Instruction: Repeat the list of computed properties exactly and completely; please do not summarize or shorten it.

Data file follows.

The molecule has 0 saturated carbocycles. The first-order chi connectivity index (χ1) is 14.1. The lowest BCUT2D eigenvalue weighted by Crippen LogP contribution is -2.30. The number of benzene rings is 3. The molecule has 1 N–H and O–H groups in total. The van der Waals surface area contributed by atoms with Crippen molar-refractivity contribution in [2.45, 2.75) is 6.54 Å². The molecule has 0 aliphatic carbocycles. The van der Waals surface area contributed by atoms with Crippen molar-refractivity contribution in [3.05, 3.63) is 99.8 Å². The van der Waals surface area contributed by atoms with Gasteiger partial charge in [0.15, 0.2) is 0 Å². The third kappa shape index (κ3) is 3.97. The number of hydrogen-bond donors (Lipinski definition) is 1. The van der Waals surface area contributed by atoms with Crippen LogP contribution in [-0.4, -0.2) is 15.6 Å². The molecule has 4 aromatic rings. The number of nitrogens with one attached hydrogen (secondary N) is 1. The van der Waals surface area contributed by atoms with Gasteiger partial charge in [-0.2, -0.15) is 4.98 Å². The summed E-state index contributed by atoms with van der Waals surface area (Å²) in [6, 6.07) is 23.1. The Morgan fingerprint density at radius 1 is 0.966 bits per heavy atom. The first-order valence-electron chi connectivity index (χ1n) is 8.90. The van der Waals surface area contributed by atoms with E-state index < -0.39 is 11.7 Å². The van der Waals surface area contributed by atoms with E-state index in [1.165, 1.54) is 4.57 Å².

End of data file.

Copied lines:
The molecule has 0 saturated carbocycles. The first-order chi connectivity index (χ1) is 14.1. The lowest BCUT2D eigenvalue weighted by Crippen LogP contribution is -2.30. The number of benzene rings is 3. The molecule has 1 N–H and O–H groups in total. The van der Waals surface area contributed by atoms with Crippen molar-refractivity contribution in [2.45, 2.75) is 6.54 Å². The molecule has 0 aliphatic carbocycles. The van der Waals surface area contributed by atoms with Crippen molar-refractivity contribution in [3.05, 3.63) is 99.8 Å². The van der Waals surface area contributed by atoms with Gasteiger partial charge in [0.15, 0.2) is 0 Å². The third kappa shape index (κ3) is 3.97. The number of hydrogen-bond donors (Lipinski definition) is 1. The van der Waals surface area contributed by atoms with Crippen LogP contribution in [-0.4, -0.2) is 15.6 Å². The molecule has 4 aromatic rings. The number of nitrogens with one attached hydrogen (secondary N) is 1. The van der Waals surface area contributed by atoms with Gasteiger partial charge in [-0.2, -0.15) is 4.98 Å². The summed E-state index contributed by atoms with van der Waals surface area (Å²) in [6, 6.07) is 23.1. The Morgan fingerprint density at radius 1 is 0.966 bits per heavy atom. The first-order valence-electron chi connectivity index (χ1n) is 8.90. The van der Waals surface area contributed by atoms with E-state index < -0.39 is 11.7 Å². The van der Waals surface area contributed by atoms with E-state index in [1.165, 1.54) is 4.57 Å².